NEW YORK (Reuters Health) - Kids whose dads have put in time behind bars may be at a greater risk for using marijuana and other illegal drugs, according to a new study.
The incarcerated population of the U.S. has grown from 250,000 in the mid-1970s to about 2.25 million today. Rising alongside has been the number of kids growing up with a parent that has served jail time: now about 7.5 million.
In other words, one out of every eight young people in the U.S. now has a father that has been incarcerated, notes lead researcher Michael E. Roettger, formerly of Bowling Green State University in Ohio and now at the University of Colorado in Boulder.
“In the context of the massive increases in incarceration in the U.S. and growing number of children being affected, we wanted to know what issues these children would likely face,” Roettger told Reuters Health. “It appears that drug use is one of the unintended consequences of these rising rates.”
Already on the troubling list, he added, were increased risks for mental health problems, criminal behavior, dropping out of high school, family instability and poverty.
To determine the extent of the role a father’s incarceration might play in youth drug use, Roettger and his colleagues looked at data from about 150,000 young men and women followed from adolescence into early adulthood during the National Longitudinal Study of Adolescent Health, a nationally representative sample beginning in 1995.
The team found that over half of young men and 39 percent of young women who had a father with a history of incarceration reported using marijuana, compared to 38 and 28 percent of young men and women whose fathers never went to jail.
This unfortunate group also used marijuana more frequently and continued using it longer into adulthood.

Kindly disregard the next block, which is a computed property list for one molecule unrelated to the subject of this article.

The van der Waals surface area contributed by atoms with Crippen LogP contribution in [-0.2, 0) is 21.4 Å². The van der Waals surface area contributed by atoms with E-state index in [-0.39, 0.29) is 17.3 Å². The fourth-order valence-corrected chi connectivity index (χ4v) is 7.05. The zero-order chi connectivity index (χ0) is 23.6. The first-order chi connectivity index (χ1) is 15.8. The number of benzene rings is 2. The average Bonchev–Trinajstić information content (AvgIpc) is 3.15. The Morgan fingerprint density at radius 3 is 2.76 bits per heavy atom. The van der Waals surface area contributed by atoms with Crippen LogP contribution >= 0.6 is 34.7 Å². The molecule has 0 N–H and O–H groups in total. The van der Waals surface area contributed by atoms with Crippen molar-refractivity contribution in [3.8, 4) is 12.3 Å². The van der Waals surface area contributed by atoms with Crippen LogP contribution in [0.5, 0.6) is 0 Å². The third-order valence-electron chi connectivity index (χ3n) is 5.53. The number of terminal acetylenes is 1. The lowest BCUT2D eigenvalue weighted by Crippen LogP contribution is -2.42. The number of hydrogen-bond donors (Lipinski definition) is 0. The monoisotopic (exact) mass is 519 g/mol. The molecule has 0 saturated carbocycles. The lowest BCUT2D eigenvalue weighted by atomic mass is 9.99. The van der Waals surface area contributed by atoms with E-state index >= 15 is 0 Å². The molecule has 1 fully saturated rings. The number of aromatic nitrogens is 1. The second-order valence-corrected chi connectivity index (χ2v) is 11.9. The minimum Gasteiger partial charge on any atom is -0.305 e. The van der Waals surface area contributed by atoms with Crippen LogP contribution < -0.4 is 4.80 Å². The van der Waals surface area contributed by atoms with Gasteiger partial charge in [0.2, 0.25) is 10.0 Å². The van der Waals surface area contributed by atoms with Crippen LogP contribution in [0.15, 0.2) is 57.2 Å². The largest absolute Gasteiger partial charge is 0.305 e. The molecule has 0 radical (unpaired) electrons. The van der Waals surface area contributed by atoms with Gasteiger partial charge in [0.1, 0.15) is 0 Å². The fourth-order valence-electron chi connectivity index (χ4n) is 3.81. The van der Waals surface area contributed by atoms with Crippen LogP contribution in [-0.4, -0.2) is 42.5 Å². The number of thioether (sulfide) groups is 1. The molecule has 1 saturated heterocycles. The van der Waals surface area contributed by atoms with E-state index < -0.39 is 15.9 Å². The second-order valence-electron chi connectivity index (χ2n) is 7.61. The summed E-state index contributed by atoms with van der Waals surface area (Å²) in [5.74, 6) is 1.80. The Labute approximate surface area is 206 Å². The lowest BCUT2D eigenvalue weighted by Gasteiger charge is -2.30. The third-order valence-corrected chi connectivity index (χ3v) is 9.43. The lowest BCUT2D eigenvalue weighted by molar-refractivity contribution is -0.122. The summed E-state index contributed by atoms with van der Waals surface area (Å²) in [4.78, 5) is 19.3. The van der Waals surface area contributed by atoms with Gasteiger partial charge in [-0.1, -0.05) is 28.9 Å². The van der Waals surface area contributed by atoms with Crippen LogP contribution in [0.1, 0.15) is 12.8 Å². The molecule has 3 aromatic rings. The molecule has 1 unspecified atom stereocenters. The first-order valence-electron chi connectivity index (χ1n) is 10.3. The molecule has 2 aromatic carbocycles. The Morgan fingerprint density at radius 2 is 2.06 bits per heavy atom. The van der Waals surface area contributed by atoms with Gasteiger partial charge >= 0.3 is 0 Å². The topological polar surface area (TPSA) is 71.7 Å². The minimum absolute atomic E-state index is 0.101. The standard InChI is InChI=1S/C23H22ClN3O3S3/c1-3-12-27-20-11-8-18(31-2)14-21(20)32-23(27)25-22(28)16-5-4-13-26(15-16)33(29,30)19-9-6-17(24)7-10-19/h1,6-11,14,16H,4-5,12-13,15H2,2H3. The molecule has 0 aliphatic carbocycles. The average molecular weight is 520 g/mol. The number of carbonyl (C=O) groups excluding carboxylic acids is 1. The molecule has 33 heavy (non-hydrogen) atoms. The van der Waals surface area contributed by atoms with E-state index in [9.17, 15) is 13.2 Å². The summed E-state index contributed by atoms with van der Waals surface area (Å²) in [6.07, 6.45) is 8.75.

Further, having an imprisoned father appeared to be tied to the use of harder drugs, particularly among males, report the researchers in the journal Addiction. One out of every four young men with an incarcerated dad reported using drugs such as cocaine and crystal meth — a rate roughly double that of kids in the other group.
The results held after accounting for factors such as parents’ substance abuse, family structure, economic status and prior physical abuse.
The team notes that further research is necessary before parental incarceration can actually be blamed for causing kids to use drugs. Information on the timing of the fathers’ incarcerations, which is missing in this study, would be an important addition, for instance.
African American kids may suffer the brunt of the problem, with one in four having a parent imprisoned at some point, according to sociologist Christopher Wildeman of Yale University in Connecticut, who was not involved in the study.
“Since only about four percent of white children can expect to have a parent go to prison at some point, if parental imprisonment increases the risk of behavioral problems, it may also have important implications for racial inequality in drug use and abuse,” Wildeman, who studies the consequences of mass imprisonment, told Reuters Health in an e-mail.
“To the degree that parental imprisonment increases the risk of drug use and abuse, mass parental imprisonment may contribute to a self-sustaining cycle in which incarceration in the older generation increases the risk of drug use and imprisonment in their children,” he added.
Wildeman would like to see future policies that diminish the incarceration rate for low-level crimes, suggesting that “the broad social costs of incarcerating those individuals may well outweigh the benefits.”
Roettger recommends that more attention be paid to substance abuse intervention and treatment for both kids and their parents, as well as mentoring programs and parenting classes.
“They may cost several thousand dollars, but given that societal costs can be upwards of a million dollars for the lifetime of a heavy drug user,” said Roettger, “it makes a lot of sense to spend the money.”
SOURCE: link.reuters.com/vyw79p Addiction, online September 28, 2010.